None of this has stopped me from living a full life. I have a BA, have traveled through quite a bit of the country (though not nearly enough of it, or the wider world), performed Moliere and Shakespeare on stage, enjoyably got my ass kicked in many a mosh pit, lived on my own, and, much like many other people, was moderately successful in a cubicle-drone type of job that I didn’t particularly enjoy.

But I had always had trouble dating.

A reader can relate:

I just read your very interesting post about online dating. After a long string of failed conventional relationships, all of them with women I met in college courses or extracurricular activity groups, after graduation I shifted over to online dating. I had just broken up with the last girlfriend I knew from my college years and was working very long hours in my new career. That mixture of a much busier schedule and being completely severed from my college network of friends really did a number on my social life.

So online dating was actually a bit of a last-ditch measure at the time. But long-term, it turned out to be for the best, and I think I was “Saved” in exactly the manner your reader describes. After something like 200 messages sent out over multiple sites and 20 or so face-to-face meetings, I met my future wife via OKCupid in 2009 and got married the following year. Five years later, things are as good as ever.

The biggest benefit of online dating to me was that it exponentially increased my pool of potential mates, far beyond the choices available during any of my years in school. I grew up in a small town in rural northern Pennsylvania and was completely miserable around the opposite gender in high school.

A reader just stumbled upon a piece Jim Kozube wrote for us last year, “Love Is Not Algorithmic,” which is deeply skeptical of online dating:

From “The 4 Big Myths of Profile Photos” by Christian Rudder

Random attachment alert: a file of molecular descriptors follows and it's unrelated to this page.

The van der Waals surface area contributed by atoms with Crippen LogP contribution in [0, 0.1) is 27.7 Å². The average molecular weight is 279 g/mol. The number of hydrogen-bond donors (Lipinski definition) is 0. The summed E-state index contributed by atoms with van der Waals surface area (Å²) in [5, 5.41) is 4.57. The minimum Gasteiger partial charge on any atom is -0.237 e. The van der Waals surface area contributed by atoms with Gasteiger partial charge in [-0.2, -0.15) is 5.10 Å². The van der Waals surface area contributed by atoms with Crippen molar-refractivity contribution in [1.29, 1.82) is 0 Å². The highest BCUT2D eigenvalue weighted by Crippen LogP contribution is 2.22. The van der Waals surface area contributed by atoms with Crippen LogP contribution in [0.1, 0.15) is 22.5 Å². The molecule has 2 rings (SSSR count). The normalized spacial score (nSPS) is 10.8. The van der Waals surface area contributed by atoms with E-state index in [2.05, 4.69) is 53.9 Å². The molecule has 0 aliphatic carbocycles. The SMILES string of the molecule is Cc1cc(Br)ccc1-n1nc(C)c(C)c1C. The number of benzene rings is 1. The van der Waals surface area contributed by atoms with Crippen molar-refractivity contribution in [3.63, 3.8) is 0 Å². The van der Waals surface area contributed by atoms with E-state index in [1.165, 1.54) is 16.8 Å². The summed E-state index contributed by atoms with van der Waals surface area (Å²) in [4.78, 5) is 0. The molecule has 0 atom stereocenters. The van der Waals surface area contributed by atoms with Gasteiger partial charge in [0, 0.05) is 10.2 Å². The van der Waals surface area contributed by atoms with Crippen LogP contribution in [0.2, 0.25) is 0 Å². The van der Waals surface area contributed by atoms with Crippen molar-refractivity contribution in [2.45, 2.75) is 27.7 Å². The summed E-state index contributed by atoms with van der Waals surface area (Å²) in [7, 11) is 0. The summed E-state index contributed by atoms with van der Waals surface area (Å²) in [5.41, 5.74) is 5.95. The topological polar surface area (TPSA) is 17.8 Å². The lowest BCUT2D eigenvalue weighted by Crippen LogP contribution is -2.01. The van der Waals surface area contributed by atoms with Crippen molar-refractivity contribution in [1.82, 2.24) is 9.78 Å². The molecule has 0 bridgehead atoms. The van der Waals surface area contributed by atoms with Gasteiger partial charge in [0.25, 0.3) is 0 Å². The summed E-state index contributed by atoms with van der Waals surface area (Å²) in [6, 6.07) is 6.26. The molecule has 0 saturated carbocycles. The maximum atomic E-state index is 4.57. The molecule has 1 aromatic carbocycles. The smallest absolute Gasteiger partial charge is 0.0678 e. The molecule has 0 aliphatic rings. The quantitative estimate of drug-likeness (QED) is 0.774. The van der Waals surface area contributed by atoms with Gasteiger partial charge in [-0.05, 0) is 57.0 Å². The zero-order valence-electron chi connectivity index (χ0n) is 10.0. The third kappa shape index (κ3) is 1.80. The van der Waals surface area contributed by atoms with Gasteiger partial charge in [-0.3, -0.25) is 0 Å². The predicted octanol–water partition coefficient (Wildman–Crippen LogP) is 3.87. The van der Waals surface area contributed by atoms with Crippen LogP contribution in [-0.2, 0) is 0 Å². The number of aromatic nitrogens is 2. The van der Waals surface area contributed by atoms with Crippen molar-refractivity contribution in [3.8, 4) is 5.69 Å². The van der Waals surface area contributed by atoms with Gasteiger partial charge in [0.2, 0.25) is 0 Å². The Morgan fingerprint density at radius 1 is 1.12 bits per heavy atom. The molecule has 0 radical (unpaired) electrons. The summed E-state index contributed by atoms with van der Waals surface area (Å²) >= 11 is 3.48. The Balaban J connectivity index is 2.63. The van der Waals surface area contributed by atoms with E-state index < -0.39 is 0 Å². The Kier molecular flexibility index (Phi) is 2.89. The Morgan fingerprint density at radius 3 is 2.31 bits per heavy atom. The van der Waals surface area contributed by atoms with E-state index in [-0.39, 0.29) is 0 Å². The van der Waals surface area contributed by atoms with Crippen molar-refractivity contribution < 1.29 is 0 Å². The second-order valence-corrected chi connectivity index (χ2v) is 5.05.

As a pure coincidence, I’m actually reading Christian Rudder’s Dataclysm right now and enjoying it. I think Kozube is taking a bit too harsh a view on this book, but I might also be misreading his intentions. As a software engineer, I’m enjoying Dataclysm because I spend every day thinking about the best ways to manage large volumes of online data. I think it’s important for us, in this age of “big data,” to understand what kinds of data are being collected, how this pool of data is currently being analyzed, and what the future applications for it might be.

So I don’t see Dataclysm as some sort of futuristic “turning love into equations” robo-pick-up-artist manual. I think it’s supposed to be more of a “hey, look at the trends that are appearing in this staggeringly huge pool of data we’ve collected over the years. Isn’t this neat?”

I also wish that people wouldn’t keep getting so worked up about technology replacing love. It’s possible that I’m just speaking from the viewpoint of the single (as a 25-year-old woman with no long-lasting relationships since high school). I mean, yes, love is obviously this great and amazing thing. But love can also be horrible, especially when it’s not working out for us.

When I was a depressed 19-23 year old, one of the largest contributing factors to feeling I’d never do anything worthwhile with my life was the fact that I couldn’t get any of my relationships to stick. I fell hard for a lot of people, and they were just never as interested in me. You know how I got over that cycle? Online dating.